As with any trek adventure risks, don't be reluctant to change your plans or postpone a trip when avalanche danger is high. The mountains will still be there for you after conditions have improved.


Avalanches are a serious concern for all travelers whose outings take them into snowy, mountainous regions. An avalanche occurs when snow breaks loose on a slope, or when a cornice of snow collapses and tumbles down. Large avalanches can carry away trees and tents, and even a small snowslide can bury a person caught in its path.

Your greatest protection against avalanches is knowing where, how, and when they are likely to happen and then planning routes that take you elsewhere. Indicators of danger include the following:

  • Signs of previous avalanches—conditions that were right for past avalanches might well come together again to cause future snowslides.
  • Steep terrain—avalanches usually happen on slopes of 40 to 60 degrees.
  • Accumulations of new snow—it takes a while for fresh snowfall to consolidate enough to stabilize.
  • Variations in the quality of snow layers, especially if one or more layers are airy, granular, or in slabs—a weak layer in the snowpack can allow layers above to break loose and slide.
  • Air temperature rising to near or above freezing, causing changes in snowpack stability.
  • Sounds that suggest cracking or settling of the snowpack.

In addition to understanding the basics of avoiding avalanche zones, the following steps will help you prepare for travel in steep, snowy terrain:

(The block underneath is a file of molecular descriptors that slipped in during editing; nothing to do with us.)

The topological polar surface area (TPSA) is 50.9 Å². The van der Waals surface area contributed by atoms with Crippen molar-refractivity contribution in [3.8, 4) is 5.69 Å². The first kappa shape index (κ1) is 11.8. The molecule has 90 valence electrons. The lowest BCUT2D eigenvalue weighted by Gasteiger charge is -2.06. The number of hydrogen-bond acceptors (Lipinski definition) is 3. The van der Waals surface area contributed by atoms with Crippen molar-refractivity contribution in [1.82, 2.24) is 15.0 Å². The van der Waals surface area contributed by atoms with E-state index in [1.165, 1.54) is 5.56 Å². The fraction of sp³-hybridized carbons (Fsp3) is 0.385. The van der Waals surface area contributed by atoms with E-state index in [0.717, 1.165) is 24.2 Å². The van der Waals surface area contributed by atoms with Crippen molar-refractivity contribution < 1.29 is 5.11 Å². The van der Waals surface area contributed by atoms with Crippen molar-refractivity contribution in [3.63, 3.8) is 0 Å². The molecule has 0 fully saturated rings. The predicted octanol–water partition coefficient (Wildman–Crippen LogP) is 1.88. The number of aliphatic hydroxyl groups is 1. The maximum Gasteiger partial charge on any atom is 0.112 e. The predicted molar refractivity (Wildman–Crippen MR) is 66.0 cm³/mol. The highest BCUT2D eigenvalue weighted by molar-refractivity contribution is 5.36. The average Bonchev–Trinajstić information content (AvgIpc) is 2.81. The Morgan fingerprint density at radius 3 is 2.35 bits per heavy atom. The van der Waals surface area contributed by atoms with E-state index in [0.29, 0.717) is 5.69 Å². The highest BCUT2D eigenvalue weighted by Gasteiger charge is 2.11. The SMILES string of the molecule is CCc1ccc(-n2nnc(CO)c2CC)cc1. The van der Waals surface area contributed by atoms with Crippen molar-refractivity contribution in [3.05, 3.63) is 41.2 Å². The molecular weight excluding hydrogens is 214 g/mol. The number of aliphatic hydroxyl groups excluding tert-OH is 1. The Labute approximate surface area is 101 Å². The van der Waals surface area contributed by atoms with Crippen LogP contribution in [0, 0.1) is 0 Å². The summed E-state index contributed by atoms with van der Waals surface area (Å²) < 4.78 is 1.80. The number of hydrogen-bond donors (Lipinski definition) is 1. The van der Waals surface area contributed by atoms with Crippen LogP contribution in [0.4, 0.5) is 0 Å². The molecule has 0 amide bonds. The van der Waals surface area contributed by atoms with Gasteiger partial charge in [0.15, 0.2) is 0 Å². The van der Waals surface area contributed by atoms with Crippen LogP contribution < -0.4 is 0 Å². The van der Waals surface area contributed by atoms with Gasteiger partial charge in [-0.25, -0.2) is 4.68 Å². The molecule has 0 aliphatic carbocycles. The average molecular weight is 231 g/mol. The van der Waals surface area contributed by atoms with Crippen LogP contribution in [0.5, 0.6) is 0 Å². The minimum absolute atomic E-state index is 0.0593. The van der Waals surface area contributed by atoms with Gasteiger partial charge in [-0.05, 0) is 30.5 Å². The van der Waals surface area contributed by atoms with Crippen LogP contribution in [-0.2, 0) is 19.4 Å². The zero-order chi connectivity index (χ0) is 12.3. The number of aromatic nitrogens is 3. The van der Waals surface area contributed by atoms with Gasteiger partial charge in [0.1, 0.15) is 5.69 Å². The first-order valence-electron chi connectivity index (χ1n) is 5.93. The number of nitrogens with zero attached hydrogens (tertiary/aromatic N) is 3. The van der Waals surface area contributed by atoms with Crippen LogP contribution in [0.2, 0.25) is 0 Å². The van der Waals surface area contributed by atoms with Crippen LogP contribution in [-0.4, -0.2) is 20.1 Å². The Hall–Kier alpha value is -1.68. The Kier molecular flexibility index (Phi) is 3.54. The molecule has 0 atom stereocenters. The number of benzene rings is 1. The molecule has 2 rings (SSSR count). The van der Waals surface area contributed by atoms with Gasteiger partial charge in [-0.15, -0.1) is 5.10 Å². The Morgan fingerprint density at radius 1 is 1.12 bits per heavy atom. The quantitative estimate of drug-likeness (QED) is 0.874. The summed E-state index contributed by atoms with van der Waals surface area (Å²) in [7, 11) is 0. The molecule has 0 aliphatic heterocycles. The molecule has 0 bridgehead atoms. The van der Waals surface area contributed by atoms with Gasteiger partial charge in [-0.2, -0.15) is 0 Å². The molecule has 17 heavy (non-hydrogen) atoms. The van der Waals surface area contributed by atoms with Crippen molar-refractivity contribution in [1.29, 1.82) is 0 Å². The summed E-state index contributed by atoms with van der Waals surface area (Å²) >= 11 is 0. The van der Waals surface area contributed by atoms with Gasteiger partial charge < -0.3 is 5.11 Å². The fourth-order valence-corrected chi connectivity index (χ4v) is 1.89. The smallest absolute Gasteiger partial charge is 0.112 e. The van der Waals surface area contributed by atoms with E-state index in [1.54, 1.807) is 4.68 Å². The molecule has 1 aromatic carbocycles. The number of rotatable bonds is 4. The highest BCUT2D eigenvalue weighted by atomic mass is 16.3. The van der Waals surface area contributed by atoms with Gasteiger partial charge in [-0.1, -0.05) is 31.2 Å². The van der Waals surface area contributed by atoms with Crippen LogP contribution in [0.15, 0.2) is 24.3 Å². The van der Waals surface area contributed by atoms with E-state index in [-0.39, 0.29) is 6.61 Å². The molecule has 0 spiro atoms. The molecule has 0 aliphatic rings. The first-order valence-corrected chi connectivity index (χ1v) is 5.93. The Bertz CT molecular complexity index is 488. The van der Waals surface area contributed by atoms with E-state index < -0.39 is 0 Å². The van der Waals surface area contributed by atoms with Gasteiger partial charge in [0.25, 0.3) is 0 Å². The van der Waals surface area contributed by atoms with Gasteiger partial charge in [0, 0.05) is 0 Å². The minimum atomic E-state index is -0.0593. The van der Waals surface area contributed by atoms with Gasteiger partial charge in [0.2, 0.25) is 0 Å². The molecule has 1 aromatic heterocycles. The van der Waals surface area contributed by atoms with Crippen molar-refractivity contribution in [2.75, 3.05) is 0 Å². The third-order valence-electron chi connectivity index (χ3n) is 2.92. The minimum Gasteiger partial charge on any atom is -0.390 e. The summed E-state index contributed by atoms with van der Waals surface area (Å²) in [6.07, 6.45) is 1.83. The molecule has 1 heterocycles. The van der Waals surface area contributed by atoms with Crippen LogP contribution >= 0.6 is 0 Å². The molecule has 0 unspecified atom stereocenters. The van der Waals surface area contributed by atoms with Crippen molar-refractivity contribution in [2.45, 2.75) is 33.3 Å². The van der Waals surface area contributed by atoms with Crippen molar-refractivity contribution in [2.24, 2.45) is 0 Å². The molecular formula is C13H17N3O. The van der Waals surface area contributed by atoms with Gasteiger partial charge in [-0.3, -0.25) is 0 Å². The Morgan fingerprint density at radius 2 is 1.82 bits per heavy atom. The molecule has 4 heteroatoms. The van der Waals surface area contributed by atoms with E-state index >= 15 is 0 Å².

• Complete an avalanche-safety training course taught by qualified experts.
  • Check local avalanche-forecasting networks (operated by weather bureaus and land management agencies) before setting out. The most useful networks are updated at least once a day.
  • Choose travel companions who understand the danger of avalanches and will do their part to manage the risk.
  • Carry avalanche safety equipment and know how to use it. Battery-powered beacons worn by each group member emit a radio signal that can be picked up by the beacons of others.

Incident Response for Avalanches

If, despite your preparations and judgment, you see an avalanche roaring toward you and you can't get out of its path, jettison your pack. Get rid of skis, too, if you are wearing them. When the snow hits, move your arms and legs in a swimming motion to keep yourself upright, and try to keep your head above the surface. As the avalanche slows and begins to settle, push away any accumulation of snow from your face to form an air pocket that will allow you to breathe.

Should others in your party be caught in an avalanche, keep your eye on them as long as you can, and note the exact place you saw them last. Hopefully, they'll be wearing avalanche beacons so that you can recover them quickly. If not, listen for their voices, probe the area with ski poles from which you've removed the baskets, and don't give up hope. Sturdy short-handled shovels made of plastic or metal can prove invaluable for freeing avalanche victims. People have survived under the snow for 30 minutes before being rescued. Treat avalanche victims for shock and hypothermia. For more on snow shovels, see the chapter titled "Cold-Weather Travel and Camping."